Eva Witschi: invaluable professional experience in London

Before eventually returning to Switzerland, where she would like to bring up her children, 25-year-old Eva Witschi wants to “have adventures in the big wide world for a while.” Since 2016, she has been living in Britain with her 26-year-old partner. She sees no risks to her career in advertising there, despite Brexit.

This content was published on January 21, 2018 - 11:00 Why did you leave Switzerland?

Eva Witschi: I left Switzerland in July 2016 with my long-term partner. We had both dreamed of living abroad for a long time. We wanted to go to an English-speaking country and Britain is the nearest. We lived in Birmingham for a year and then moved to London in September 2017.

I wouldn’t rule out returning to Switzerland in a couple of years, but first I want to have some adventures in the big wide world. I felt I had reached a dead end in Switzerland because I didn’t know what I wanted to do professionally.

In Britain, I found masters courses that don’t exist in Switzerland. They are more creative, relevant and international in terms of the students. I had the opportunity to work with leading international advertising agencies and learn from them. It was an opportunity I would never have had in Switzerland.

The views expressed in this article, including those concerning the host country and its politics, are exclusively those of the person portrayed and do not necessarily represent the positions of

End of insertion What job are you doing? How did it come about and how is it going?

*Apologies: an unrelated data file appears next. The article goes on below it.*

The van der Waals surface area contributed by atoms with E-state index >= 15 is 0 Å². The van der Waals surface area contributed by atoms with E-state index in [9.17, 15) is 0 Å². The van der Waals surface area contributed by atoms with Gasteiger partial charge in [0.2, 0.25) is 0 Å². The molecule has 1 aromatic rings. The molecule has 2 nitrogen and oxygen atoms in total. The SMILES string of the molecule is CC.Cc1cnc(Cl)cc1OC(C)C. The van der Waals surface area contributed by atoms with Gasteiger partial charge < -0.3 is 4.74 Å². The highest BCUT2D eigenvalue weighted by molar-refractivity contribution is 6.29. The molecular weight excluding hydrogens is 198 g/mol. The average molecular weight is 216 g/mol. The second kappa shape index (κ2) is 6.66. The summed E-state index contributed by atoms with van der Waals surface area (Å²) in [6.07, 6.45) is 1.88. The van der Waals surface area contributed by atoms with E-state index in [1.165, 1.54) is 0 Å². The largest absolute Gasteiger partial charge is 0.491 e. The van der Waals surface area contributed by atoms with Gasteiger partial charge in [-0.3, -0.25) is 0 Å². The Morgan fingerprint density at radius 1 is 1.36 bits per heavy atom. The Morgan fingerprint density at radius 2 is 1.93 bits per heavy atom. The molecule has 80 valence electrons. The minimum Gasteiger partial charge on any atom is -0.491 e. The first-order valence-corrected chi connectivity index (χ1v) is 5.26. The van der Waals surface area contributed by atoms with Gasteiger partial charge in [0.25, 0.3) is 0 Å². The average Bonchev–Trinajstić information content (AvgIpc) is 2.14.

E.W.: I submitted my masters thesis on Future Media: PRO to Birmingham City University on Sept. 1, 2017, and five days later I started working in London as a Media Activation Executive at Essence, an international media agency.

At the moment I am on the Paid Social Team, which means I create digital advertising for international clients on various social media for the German and French markets, among others.

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It is going very well. My colleagues are all very warm and open. Every Friday there is beer and wine at work from 4pm (that would only happen in Britain); every Tuesday evening there is yoga for those who are interested.

Amazingly, the working week is shorter than in Switzerland at 40 hours, but here there’s no paid overtime.

I don’t mind that, because I can have invaluable experiences here that I might not be able to have in Switzerland. Where exactly do you live at the moment? And how would you describe life and the food in London?

E.W.: We have been living in Hackney in northeast London since September 2017 – a very creative, lively district. We are sharing a three-room apartment with a couple from Spain and Colombia. I cycle 40 minutes to work every day, which saves me from the hot, crowded Tube and keeps me fit.

If we want to eat out, we have an enormous selection of diverse cuisines from all over the world. At the weekends, we can visit museums, attend cultural events or parties that we would never encounter in Switzerland.